We continue to provide our legal services through the COVID-19 pandemic. Please visit our COVID-19 Hub for legal insights, or contact us directly.
Get in Touch Menu

Potential development pitfalls - rights of light

20 March 2009

Development plans can easily be thwarted by the existence of rights to light. It is not unusual for developers to strike agreements with neighbouring landowners whereby in return for some form of consideration, the neighbour consents to the development, even though it may affect his rights to light.

A recent case (Salvage Wharf Limited v Birmingham Development Company Limited and G&S Brough Limited) is interesting as it illustrates that the neighbour had not, after all, extinguished his rights to light by such agreement.

The developer had entered an agreement with a neighbouring landowner in 1999. In it, the neighbour acknowledged that the proposed development may adversely affect his existing rights to light, air and other easements and that he would not take action to enforce those rights. The development was duly carried out but not in accordance with the plans referred to in the agreement.

In 2006 the developer applied to the council for the registration of a light obstruction notice (under the Rights of Light Act 1959). If those affected do not take action to protect their rights to light within one year then any such rights will be interrupted.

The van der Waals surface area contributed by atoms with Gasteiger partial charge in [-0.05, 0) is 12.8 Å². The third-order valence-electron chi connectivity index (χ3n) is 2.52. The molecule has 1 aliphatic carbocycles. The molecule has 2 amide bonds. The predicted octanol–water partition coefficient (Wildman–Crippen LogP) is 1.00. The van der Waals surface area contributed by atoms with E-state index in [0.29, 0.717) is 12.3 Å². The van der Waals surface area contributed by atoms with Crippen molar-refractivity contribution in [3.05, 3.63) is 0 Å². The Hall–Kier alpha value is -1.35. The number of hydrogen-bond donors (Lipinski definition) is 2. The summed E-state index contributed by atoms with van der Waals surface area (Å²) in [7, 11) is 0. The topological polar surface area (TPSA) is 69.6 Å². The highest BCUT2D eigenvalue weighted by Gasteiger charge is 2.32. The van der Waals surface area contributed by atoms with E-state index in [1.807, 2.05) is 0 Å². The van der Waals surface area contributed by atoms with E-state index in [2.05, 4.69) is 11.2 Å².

The land owner successfully applied to the High Court, arguing that he was entitled to receive light through the windows of his property and asking that the obstruction notice be cancelled. The decision was later upheld by the Court of Appeal who said that the actual development work was substantially different from what was envisaged by the 1999 agreement and the agreement did not constitute an abandonment of the existing rights to light.

Developers should be cautious about relying on documentation in which neighbouring landowners agree to give up their prescriptive rights. This is particularly so if the plans have altered significantly in the meantime in a way that further reduces light to the neighbour’s property.

As always, if you need commercial and pragmatic legal advice, we’re here to help so please get in touch.

Contact us


Alasdair Garbutt LLB (Hons)
View profile
Alasdair Garbutt
Related services
Share this article
Resources to help

Related articles

Land access for digital infrastructure is subject of new consultation

Commercial property

The government has opened a consultation to help them understand whether changes to the Electronic Communications Code are required. A government consultation is underway to review the legal framework for…

Alasdair Garbutt LLB (Hons)

COVID-19: a commercial property update for landlords & tenants

Commercial property

As you will be aware from some of our previous updates, a number of measures have been put in place to give businesses the breathing space and tools they need…

Emma Thompson LLB (Hons)

Legal perspectives on the Budget 2021


In the Chancellor’s first Budget speech last year, made as COVID-19 started to take hold in the UK, Rishi Sunak promised to do “whatever it takes to support the economy”.…

Contact us